The flavor of Old Spain, Great Britain and
the United States come on equally strong when
you step through any of the house's nine portals.
This architectural masterpiece built during
the second period of Spanish occupation with a
Spanish balcony here, a British mantel there and
a separate kitchen building in back-smacking of
Colonial America couldn't have fallen into bet-
ter hands.
Its owners make up the roster of the Nation-
al Society of Colonial Dames of America in the
State of Florida, a group that has served as pi-
oneers in a movement to preserve other old
houses across the nation.
While it may seem untypical and unrealistic
for so many women not to squabble over the
care of one old house, the Dames are content in
the role of Indians ruled in all their decisions
by historical data as they begin a major face lift
for "This Precious House" as they've tabbed it in
a booklet containing a chronological listing of the
house's owners.
Shouldering the responsibility has not always
been easy. Renovation of the property must not
alter the historical image of the house that has
escaped basic change for the better part of two
When the Dames purchased the house from
Judge David R. Dunham, a descendant of the
last owner, Miss Louisa Fatio, the price included
their pledge that neither the Society nor any fu-
ture owner would materially disfigure the exteri-
or architectural lines of house or kitchen.
The kitchen is one of the house's most unique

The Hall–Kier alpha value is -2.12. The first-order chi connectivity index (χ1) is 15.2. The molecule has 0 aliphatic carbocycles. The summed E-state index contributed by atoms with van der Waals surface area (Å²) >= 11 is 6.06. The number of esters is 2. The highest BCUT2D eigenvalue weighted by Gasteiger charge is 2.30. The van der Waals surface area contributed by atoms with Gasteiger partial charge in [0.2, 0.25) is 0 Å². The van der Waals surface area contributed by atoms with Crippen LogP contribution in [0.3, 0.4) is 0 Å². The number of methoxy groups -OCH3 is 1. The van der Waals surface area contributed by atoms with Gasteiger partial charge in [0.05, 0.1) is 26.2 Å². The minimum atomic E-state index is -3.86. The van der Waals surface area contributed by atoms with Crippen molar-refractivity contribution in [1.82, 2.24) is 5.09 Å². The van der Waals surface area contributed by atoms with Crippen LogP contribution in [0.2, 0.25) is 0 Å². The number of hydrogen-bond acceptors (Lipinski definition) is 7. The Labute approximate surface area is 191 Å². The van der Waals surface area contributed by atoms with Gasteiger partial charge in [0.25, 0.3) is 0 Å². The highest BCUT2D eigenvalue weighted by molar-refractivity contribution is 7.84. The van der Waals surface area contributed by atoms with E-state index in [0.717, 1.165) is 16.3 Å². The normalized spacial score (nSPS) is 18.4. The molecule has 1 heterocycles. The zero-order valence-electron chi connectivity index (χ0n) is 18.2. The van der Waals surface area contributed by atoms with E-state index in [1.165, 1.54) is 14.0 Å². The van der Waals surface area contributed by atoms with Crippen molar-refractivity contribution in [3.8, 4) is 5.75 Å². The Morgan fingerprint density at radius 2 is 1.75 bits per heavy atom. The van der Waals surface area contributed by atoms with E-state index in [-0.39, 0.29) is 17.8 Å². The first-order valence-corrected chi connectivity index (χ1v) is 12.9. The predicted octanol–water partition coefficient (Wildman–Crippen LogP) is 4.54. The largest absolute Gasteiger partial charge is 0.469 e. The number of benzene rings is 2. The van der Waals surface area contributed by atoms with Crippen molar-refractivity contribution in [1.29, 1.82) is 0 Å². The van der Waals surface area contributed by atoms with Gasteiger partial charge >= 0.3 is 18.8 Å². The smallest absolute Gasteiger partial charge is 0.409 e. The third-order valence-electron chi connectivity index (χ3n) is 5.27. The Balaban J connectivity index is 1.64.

features and calls attention to an era when cook-
ing was an isolated activity to spare living quar-
ters from smoke damage from wood-fired stoves
and ovens. It also stands as an authentic model
for individuals, reconstructing houses of the
same period in this old city.
Following the $10,000 purchase, which some
pragmatic minds may have considered the fe-
male folly of the decade, the Dames began imme-
diately to restore dignity to the old house by
peeling off white gloves, rolling up their sleeves
and declaring war on grime, mildew, insects and
other household imposters threatening to deface
the interior. Some of the women are reported to
have emerged from the initial clean-up looking
like chimney sweeps.
While no master plan for an authentic face
lift was launched until 1971, the Dames have not
been coasting but have been steadily engaged in
such preliminaries as paying off that mortgage
and investing additional sums in general mainte-